Researchers consider invisible hurdles in digital ag design

When Gloire Rubambiza was installing a digital agriculture system at the Cornell Orchards and greenhouses, he encountered a variety of problems, including connectivity and compatibility issues, and equipment frozen under snow.

Rubambiza, a doctoral student in the field of computer science, was able to solve these problems thanks to a university that gave him time, funding and institutional support. But he wondered how farmers who lack these resources would tackle the same issues.

He began to study how the research process may be unintentionally creating problems for the farmers, and found that enabling farmers to tinker with their own systems and involving them early in the design process could better translate technology from the lab to the field.

“Despite good intentions, researchers often are not familiar with the diverse, daily challenges of farming or the specific applications their systems will have. We need to acknowledge that gap, so that we can have the intended impact for this technology on rural farms,” Rubambiza said. He is the first author of the paper “Seamless Visions, Seamful Realities: Anticipating Rural Infrastructural Fragility in Early Design of Digital Agriculture,” which he presented May 2 at the Association for Computing Machinery’s Conference on Human Factors in Computing Systems (CHI).

Digital agriculture typically involves deploying sensors in fields, collecting data and sending it to the cloud for analysis, then using the results to automate and optimize farm tasks, like irrigation. Small rural farms will likely face many challenges in installing these systems due to gaps in rural infrastructure, such as frequent weather-related power outages and poor Internet coverage.

Empowering farmers to customize their digital agriculture setups will make their systems more resilient to these gaps and help them avoid becoming reliant on “black box” commercial systems, which may lock them into service contracts with companies that could profit from their data against their wishes.

“Historically, people in rural areas have had to create their own infrastructure due to urban-centered technology design and standards,” Rubambiza said.

The researchers also recommend providing farmers with a “cheat sheet” of the problems they encountered during development. This type of troubleshooting is typically left out of scientific publications and presentations, but documenting these hurdles could help farmers deploy and manage their systems.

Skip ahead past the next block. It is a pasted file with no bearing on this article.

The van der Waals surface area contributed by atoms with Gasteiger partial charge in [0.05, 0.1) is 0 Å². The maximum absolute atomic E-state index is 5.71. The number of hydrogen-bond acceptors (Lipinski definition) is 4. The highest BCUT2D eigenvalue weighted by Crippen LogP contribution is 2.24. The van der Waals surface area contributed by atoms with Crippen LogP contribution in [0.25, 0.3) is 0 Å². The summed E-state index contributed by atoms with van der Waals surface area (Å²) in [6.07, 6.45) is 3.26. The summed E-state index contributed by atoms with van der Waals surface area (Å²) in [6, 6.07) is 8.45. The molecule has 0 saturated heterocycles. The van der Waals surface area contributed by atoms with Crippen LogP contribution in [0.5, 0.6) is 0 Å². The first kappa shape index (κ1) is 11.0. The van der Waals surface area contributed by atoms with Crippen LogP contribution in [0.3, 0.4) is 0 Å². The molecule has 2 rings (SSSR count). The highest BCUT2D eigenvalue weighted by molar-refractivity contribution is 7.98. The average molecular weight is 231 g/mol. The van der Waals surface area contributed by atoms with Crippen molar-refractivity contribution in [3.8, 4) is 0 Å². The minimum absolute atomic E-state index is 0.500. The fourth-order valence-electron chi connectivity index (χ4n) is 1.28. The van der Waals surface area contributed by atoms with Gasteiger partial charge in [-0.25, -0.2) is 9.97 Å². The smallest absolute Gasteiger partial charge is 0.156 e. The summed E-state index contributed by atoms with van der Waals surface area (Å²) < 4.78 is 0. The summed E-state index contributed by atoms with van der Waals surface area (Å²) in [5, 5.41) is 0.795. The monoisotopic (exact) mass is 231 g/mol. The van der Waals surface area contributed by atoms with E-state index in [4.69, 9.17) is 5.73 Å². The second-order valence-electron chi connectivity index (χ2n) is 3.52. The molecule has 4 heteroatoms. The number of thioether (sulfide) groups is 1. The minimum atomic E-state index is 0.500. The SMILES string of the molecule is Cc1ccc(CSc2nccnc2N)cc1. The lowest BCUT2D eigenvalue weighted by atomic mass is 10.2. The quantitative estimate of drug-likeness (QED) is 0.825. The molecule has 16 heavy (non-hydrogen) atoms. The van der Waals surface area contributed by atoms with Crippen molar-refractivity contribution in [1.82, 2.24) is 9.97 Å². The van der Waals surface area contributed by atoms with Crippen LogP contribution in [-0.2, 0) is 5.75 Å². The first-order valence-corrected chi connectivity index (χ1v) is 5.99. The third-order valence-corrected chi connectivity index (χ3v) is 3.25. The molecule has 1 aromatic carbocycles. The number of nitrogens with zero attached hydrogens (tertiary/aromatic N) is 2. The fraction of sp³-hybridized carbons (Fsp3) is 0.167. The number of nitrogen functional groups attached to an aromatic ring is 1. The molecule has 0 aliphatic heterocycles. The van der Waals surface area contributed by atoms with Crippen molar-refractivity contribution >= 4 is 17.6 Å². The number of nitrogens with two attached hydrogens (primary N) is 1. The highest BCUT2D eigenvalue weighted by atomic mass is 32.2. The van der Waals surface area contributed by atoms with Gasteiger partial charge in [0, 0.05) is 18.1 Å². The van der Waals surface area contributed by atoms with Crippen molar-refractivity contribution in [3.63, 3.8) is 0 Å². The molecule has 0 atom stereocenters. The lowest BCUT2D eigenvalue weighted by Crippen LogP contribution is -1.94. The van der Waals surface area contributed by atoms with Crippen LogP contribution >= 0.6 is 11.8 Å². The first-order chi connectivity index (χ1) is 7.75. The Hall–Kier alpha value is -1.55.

To bring farmers into the research process, the researchers suggested including them in co-design workshops, recruiting rural youth as research assistants and seeking feedback from extension agents on how these systems could function on real farms.

Some journalists and policymakers have framed digital agriculture as a revolution akin to mechanized farm equipment, or the use of commercial fertilizers and pesticides. Rubambiza hopes that being mindful of unanticipated issues during the design process will allow these systems to be deployed more equitably – so this revolution can have the positive impacts researchers envision.

Co-authors on the study include Phoebe Sengers, associate professor of information science in the Cornell Ann S. Bowers College of Computing and Information Science and science and technology studies in the College of Arts and Sciences, and Hakim Weatherspoon, professor of computer science in Cornell Bowers CIS.

Funding for the project comes from the National Science Foundation, the Cornell Institute for Digital Agriculture and Microsoft fellowships.

Patricia Waldron is a science writer for Cornell Ann S. Bowers College of Computing and Information Science.

Read the story in the Cornell Chronicle.

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		Person crouching in a field, tinkering with a device near a fence